St. Paul and the Communists
that the State or the Government is the embodiment of all that is
good and beneficial and that the individuals are wretched underlings,
exclusively intent upon inflicting harm upon one another and badly
in need of a guardian, is almost unchallenged. It is taboo to question
it in the slightest way. He who proclaims the godliness of the State
and the infallibility of its priests, the bureaucrats, is considered
as an impartial student of the social sciences. All those raising
objections are branded as biased and narrow-minded. The supporters
of the new religion of statolatry are no less fanatical and intolerant
than were the Mohammedan conquerors of Africa and Spain. (Ludwig
von Mises, Planned
This is a comment
on communism in general, on communists in the political establishment,
and on Saul of Tarsus. Let us begin with the last.
It is written
that Saul, a Pharisee, was plagued with the arrogance of Truth.
He could brook no error. And the error that disturbed his soul was
the doctrine of the arisen Messiah. Not only was the doctrine gaining
currency among the lowly proletariat, to whom the promise of salvation
offset the hopelessness of their earthly condition, but even among
his own class, the scholars, there were a number who took to it.
To Saul it was a denial of the Law of Moses which was the
whole Truth and therefore unthinkable. He could do no less
than challenge the "untruth." To this purpose he brought
to bear all the learning and the skill of which he was possessed;
he quoted from the Law to prove it a heresy, employed parable and
logic to denounce its wickedness, and all in all put forth his best
powers of persuasion to scotch its acceptance.
But, so the
story goes, his efforts were of little avail; even his teacher,
a beloved rabbi, was persuaded that the Messiah promised by the
Prophets had really come to Israel, and many learned men declared
the belief permissible. The Messianists multiplied and Saul's heart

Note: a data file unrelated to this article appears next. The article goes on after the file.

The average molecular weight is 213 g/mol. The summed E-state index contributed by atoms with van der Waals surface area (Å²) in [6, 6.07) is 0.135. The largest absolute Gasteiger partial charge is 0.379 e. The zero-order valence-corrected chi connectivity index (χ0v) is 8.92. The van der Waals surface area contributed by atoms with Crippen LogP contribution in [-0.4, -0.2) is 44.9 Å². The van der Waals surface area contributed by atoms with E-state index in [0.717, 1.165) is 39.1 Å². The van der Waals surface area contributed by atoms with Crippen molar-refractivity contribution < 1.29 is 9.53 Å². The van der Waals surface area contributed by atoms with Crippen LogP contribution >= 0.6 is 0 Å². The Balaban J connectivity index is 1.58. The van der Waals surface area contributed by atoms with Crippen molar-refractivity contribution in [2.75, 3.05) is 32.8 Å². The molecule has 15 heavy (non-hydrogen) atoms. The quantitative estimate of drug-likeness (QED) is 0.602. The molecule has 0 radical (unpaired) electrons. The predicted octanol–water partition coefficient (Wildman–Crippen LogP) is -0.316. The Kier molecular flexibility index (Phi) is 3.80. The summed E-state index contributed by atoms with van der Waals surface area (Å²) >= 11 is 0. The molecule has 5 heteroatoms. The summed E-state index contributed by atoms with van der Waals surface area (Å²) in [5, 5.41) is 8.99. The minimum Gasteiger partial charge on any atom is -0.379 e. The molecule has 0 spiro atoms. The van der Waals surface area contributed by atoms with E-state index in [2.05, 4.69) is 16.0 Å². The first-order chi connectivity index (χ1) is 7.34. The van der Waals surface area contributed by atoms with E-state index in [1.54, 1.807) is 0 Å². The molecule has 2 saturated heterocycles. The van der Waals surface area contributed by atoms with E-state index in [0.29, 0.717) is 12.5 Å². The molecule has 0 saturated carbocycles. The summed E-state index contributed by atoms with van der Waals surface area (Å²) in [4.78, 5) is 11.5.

grew heavy. When one possessed of the Truth suffers from a heavy
heart he is susceptible to a more dangerous affliction the
craving for power to eradicate error, to cause Truth to triumph
by force. Saul of Tarsus had a bad attack of it.
So, he offered
his services to the High Priest, who had reason enough to fear the
spread of the unauthorized doctrine, and was promptly appointed
The Law-enforcement agent. Henceforth, he need not resort to reason,
but could denounce, arrest and punish, which he proceeded to do
with the zeal of the righteous; and with the help of Temple guards
carefully selected for their capacity of brutality. He was the commissar,
and his department was Truth.
messiah, Lenin was transported in Kaiser Wilhelm's sealed car to
the Promised Land, socialists were not unlike Saul in his precommissar
stage. They were limited to the innocuousness of the ecstatic soapboxer.
One could overlook their air of exaltation and transfiguration,
for their hearts were harmlessly good; their intense interest in
the underdog of society gained them a hearing despite the irrationality
of their aphorisms and shibboleths. Even though their eyes had been
kissed by Karl Marx, they were humble enough to submit his concoction
called "scientific socialism" to the arbitrament of reason;
they were tolerable. Sometimes, as is the case with those who have
taken vows, they would consider you sinful because you refused the
rope of salvation, and even treat you to a parcel of invective.
And always the argument would end up with the threat of brimstone
"comes the revolution" which you would laugh
off with an "amen" because you never expected the revolution.
did come, not in 1918 but in 1933. To be exact, it took fifteen
years for the chrysalis of socialism to emerge into full-fledged
communism. Messiah Lenin had preached the superiority of the lash
over logic, as did Almighty Marx, but the "evolutionary socialists"